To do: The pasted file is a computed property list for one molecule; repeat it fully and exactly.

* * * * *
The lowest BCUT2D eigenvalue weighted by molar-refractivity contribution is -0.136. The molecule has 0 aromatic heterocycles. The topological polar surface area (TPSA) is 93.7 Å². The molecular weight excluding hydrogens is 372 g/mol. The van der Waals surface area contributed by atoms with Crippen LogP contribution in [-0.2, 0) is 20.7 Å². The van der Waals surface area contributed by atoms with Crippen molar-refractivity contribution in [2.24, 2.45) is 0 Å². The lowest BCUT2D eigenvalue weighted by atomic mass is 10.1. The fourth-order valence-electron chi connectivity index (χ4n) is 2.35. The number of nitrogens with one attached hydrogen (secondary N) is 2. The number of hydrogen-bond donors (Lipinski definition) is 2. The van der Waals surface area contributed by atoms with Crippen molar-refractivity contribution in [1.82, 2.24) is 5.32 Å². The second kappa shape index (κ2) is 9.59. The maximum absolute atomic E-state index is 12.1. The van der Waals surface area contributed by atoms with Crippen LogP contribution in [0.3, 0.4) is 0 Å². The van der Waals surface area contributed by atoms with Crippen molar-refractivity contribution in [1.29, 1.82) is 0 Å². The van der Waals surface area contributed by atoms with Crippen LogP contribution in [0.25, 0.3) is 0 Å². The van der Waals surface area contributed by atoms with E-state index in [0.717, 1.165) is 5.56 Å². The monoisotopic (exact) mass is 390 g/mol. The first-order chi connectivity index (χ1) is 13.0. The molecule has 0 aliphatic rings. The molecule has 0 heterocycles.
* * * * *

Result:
The lowest BCUT2D eigenvalue weighted by molar-refractivity contribution is -0.136. The molecule has 0 aromatic heterocycles. The topological polar surface area (TPSA) is 93.7 Å². The molecular weight excluding hydrogens is 372 g/mol. The van der Waals surface area contributed by atoms with Crippen LogP contribution in [-0.2, 0) is 20.7 Å². The van der Waals surface area contributed by atoms with Crippen molar-refractivity contribution in [2.24, 2.45) is 0 Å². The lowest BCUT2D eigenvalue weighted by atomic mass is 10.1. The fourth-order valence-electron chi connectivity index (χ4n) is 2.35. The number of nitrogens with one attached hydrogen (secondary N) is 2. The number of hydrogen-bond donors (Lipinski definition) is 2. The van der Waals surface area contributed by atoms with Crippen molar-refractivity contribution in [1.82, 2.24) is 5.32 Å². The second kappa shape index (κ2) is 9.59. The maximum absolute atomic E-state index is 12.1. The van der Waals surface area contributed by atoms with Crippen LogP contribution in [0.3, 0.4) is 0 Å². The van der Waals surface area contributed by atoms with Crippen molar-refractivity contribution in [1.29, 1.82) is 0 Å². The van der Waals surface area contributed by atoms with Crippen LogP contribution in [0.25, 0.3) is 0 Å². The van der Waals surface area contributed by atoms with E-state index in [0.717, 1.165) is 5.56 Å². The monoisotopic (exact) mass is 390 g/mol. The first-order chi connectivity index (χ1) is 13.0. The molecule has 0 aliphatic rings. The molecule has 0 heterocycles.